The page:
Another goal of present investigation was to study the effect of gender on observational learning. The present findings have shown that the males were better than the females in all experiment phases in spite of any differences between them in pre-test. So, the later differences between them can be related to performance gap but not skill priority (dart-throwing skill initial differences).

However, the gender differences in motor skills is not a new issue and its reasons relates to variant factors such as, physical size, evaluation criterions, movement experiences and cultural settings ( Schmidth and Lee, 2005). The prior movement experiences is one valid factor from above factors, because in spite of selecting physical education students as subjects that have better movement repertoire than others, but the basic movement pattern of throwing is different between the males and females. The motor development researches have demonstrated that the males are more mature than the females on developmental pattern of throwing at all ages (Haywood and Getchell, 2001; Gallahue and Ozmon, 2002; Issacs and Payne, 2002). It’s seems that, the gender differences was not related to the outcome of movement (accuracy) but the process of movement (pattern). Since the development of throwing pattern is dependents on socio-cultural and environmental variables such as previous experiences (Haywood and Getchell, 2001), the males better performance have been acquired from their enriched movement experiences of living contexts.

The issue of gender differences has been considered from two different viewpoints. The first viewpoint is self-efficacy. The important question is that whether the performance differences of the males and the females is related to self-efficacy. Gao and Harrison (2004) in dart-throwing skill have revealed that the males had better performance and self-efficacy than the females. The present findings, also demonstrated that the self-efficacy score of males in acquisition phase were higher than females, but there were no significant differences between them in the transfer phase. Therefore, the self-efficacy priority of males in acquisition was not generalized to transfer test and did not facilitate the performance of transfer test, because the supplement analysis by multiple regression method have shown that in within gender groups the self-efficacy score of transfer phase was significant predictor of transfer performance and the acquisition score of self-efficacy were not the significant predictor of next day (retention and transfer tests).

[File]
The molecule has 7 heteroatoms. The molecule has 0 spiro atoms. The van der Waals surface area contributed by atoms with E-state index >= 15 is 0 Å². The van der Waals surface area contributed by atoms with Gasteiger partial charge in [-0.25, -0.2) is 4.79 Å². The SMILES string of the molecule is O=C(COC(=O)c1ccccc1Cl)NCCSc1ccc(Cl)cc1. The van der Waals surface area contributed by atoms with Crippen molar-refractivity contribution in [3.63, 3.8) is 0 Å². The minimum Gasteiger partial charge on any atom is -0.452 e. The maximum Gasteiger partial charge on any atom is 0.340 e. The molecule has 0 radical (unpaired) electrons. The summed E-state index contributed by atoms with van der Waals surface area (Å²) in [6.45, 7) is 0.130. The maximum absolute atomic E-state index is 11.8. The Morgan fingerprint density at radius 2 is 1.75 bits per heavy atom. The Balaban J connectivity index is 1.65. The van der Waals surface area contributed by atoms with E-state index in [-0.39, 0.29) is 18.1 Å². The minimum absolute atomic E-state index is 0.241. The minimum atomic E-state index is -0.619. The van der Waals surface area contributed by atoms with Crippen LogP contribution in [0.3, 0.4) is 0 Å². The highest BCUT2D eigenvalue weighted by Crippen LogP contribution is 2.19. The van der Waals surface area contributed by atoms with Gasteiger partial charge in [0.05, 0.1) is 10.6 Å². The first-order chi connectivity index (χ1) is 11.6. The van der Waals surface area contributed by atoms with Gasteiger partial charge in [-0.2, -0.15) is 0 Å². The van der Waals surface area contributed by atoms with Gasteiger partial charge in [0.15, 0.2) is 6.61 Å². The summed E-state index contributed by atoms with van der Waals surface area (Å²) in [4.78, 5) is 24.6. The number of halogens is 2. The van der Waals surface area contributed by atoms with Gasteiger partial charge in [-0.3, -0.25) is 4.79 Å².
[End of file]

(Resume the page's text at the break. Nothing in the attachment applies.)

The second viewpoint is model-observer interaction. The current findings have revealed that the males in observational practice group outperformed than females in same practice group. Thus, the observational practice for males was more beneficial than the females that result in better performance and learning. The previous research findings also have shown that the trends of males for modeling have been more than females. For example, Gould and Weiss reported that the sex similarity of model and observer had a positive effect on the self-efficacy and learning ( McCullagh and Weiss, 2001). Other researchers (Williams et al., 1999) have shown that the males were more trends to compete with the model’s skill level than females and have been concluded that the relationships between the model and the observer is affected by gender. But, George, Feltz and Chips in 1992 have not shown the effect of gender of model on performance (McCullagh and Weiss, 2001). Meaney et al. (2005) also showed that the skill transfer and learning strategies in females and learning model were better than the males and skilled model. In summary, the gender has a significant effect on the observational learning that have confirmed in present investigation.

In conclusion, present findings have supported the previous research findings on the role of observational model in the learning and self-efficacy of motor skills and also confirmed the gender is a mediator in the relationships between the model and performance and the males benefit from the observed model more than the females. These findings have obtained from non western societies but can verify the proposed theories which supported in the western societies. But further studies are needed to demonstrate the role of gender in the observational learning.

ACKNOWLEDGMENT

The present investigation has supported by the research grant of the author that has provided through. The Research Center of Physical Education and Sport Sciences.